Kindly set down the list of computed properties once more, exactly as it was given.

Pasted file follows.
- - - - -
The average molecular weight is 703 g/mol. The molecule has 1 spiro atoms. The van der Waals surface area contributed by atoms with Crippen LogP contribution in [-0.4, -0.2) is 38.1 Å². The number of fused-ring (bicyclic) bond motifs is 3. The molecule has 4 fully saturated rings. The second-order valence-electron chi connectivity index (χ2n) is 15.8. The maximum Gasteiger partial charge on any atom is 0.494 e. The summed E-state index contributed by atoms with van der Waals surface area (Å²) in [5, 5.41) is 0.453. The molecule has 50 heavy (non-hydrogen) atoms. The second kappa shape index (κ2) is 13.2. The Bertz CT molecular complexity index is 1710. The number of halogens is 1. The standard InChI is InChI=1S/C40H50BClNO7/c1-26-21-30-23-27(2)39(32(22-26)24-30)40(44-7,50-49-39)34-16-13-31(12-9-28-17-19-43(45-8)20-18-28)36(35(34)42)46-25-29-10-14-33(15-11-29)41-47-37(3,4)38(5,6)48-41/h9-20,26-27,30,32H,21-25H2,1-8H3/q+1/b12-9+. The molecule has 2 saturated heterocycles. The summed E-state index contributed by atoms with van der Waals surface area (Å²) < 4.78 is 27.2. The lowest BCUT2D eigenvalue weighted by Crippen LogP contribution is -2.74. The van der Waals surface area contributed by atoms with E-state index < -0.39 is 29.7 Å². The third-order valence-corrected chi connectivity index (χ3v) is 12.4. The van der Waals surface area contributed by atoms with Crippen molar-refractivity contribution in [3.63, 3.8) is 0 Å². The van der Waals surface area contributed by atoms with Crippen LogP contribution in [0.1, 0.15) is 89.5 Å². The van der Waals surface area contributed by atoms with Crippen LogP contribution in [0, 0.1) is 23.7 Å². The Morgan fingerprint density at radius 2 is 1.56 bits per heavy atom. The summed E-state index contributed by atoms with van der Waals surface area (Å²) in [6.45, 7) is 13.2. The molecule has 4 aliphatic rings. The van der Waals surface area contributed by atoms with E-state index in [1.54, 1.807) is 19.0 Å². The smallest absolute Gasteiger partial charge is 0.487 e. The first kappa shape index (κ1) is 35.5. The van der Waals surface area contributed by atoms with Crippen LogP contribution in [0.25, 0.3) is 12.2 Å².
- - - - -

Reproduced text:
The average molecular weight is 703 g/mol. The molecule has 1 spiro atoms. The van der Waals surface area contributed by atoms with Crippen LogP contribution in [-0.4, -0.2) is 38.1 Å². The number of fused-ring (bicyclic) bond motifs is 3. The molecule has 4 fully saturated rings. The second-order valence-electron chi connectivity index (χ2n) is 15.8. The maximum Gasteiger partial charge on any atom is 0.494 e. The summed E-state index contributed by atoms with van der Waals surface area (Å²) in [5, 5.41) is 0.453. The molecule has 50 heavy (non-hydrogen) atoms. The second kappa shape index (κ2) is 13.2. The Bertz CT molecular complexity index is 1710. The number of halogens is 1. The standard InChI is InChI=1S/C40H50BClNO7/c1-26-21-30-23-27(2)39(32(22-26)24-30)40(44-7,50-49-39)34-16-13-31(12-9-28-17-19-43(45-8)20-18-28)36(35(34)42)46-25-29-10-14-33(15-11-29)41-47-37(3,4)38(5,6)48-41/h9-20,26-27,30,32H,21-25H2,1-8H3/q+1/b12-9+. The molecule has 2 saturated heterocycles. The summed E-state index contributed by atoms with van der Waals surface area (Å²) < 4.78 is 27.2. The lowest BCUT2D eigenvalue weighted by Crippen LogP contribution is -2.74. The van der Waals surface area contributed by atoms with E-state index < -0.39 is 29.7 Å². The third-order valence-corrected chi connectivity index (χ3v) is 12.4. The van der Waals surface area contributed by atoms with Crippen molar-refractivity contribution in [3.63, 3.8) is 0 Å². The van der Waals surface area contributed by atoms with Crippen LogP contribution in [0.1, 0.15) is 89.5 Å². The van der Waals surface area contributed by atoms with Crippen LogP contribution in [0, 0.1) is 23.7 Å². The Morgan fingerprint density at radius 2 is 1.56 bits per heavy atom. The summed E-state index contributed by atoms with van der Waals surface area (Å²) in [6.45, 7) is 13.2. The molecule has 4 aliphatic rings. The van der Waals surface area contributed by atoms with E-state index in [1.54, 1.807) is 19.0 Å². The smallest absolute Gasteiger partial charge is 0.487 e. The first kappa shape index (κ1) is 35.5. The van der Waals surface area contributed by atoms with Crippen LogP contribution in [0.25, 0.3) is 12.2 Å².